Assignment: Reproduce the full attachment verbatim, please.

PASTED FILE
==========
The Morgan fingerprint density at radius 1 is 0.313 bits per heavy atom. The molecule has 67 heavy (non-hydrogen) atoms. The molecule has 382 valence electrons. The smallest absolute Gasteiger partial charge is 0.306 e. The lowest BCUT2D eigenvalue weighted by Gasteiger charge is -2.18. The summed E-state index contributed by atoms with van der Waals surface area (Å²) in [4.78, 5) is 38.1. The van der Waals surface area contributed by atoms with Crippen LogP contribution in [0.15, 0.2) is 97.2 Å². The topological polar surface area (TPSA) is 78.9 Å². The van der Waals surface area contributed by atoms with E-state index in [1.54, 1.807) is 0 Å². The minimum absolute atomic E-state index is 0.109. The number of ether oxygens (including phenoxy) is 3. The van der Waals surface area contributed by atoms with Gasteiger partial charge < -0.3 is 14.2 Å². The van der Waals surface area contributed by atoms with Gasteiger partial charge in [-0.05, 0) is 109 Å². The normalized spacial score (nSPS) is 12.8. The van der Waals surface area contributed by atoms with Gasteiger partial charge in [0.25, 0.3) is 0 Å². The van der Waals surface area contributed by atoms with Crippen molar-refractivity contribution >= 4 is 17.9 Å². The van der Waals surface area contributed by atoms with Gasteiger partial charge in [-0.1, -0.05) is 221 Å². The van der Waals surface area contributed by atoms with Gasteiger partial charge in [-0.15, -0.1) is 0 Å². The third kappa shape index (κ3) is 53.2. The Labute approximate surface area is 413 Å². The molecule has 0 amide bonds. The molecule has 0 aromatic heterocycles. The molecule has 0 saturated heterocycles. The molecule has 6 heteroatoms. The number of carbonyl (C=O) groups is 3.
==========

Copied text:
The Morgan fingerprint density at radius 1 is 0.313 bits per heavy atom. The molecule has 67 heavy (non-hydrogen) atoms. The molecule has 382 valence electrons. The smallest absolute Gasteiger partial charge is 0.306 e. The lowest BCUT2D eigenvalue weighted by Gasteiger charge is -2.18. The summed E-state index contributed by atoms with van der Waals surface area (Å²) in [4.78, 5) is 38.1. The van der Waals surface area contributed by atoms with Crippen LogP contribution in [0.15, 0.2) is 97.2 Å². The topological polar surface area (TPSA) is 78.9 Å². The van der Waals surface area contributed by atoms with E-state index in [1.54, 1.807) is 0 Å². The minimum absolute atomic E-state index is 0.109. The number of ether oxygens (including phenoxy) is 3. The van der Waals surface area contributed by atoms with Gasteiger partial charge < -0.3 is 14.2 Å². The van der Waals surface area contributed by atoms with Gasteiger partial charge in [-0.05, 0) is 109 Å². The normalized spacial score (nSPS) is 12.8. The van der Waals surface area contributed by atoms with Gasteiger partial charge in [0.25, 0.3) is 0 Å². The van der Waals surface area contributed by atoms with Crippen molar-refractivity contribution >= 4 is 17.9 Å². The van der Waals surface area contributed by atoms with Gasteiger partial charge in [-0.1, -0.05) is 221 Å². The van der Waals surface area contributed by atoms with Gasteiger partial charge in [-0.15, -0.1) is 0 Å². The third kappa shape index (κ3) is 53.2. The Labute approximate surface area is 413 Å². The molecule has 0 amide bonds. The molecule has 0 aromatic heterocycles. The molecule has 0 saturated heterocycles. The molecule has 6 heteroatoms. The number of carbonyl (C=O) groups is 3.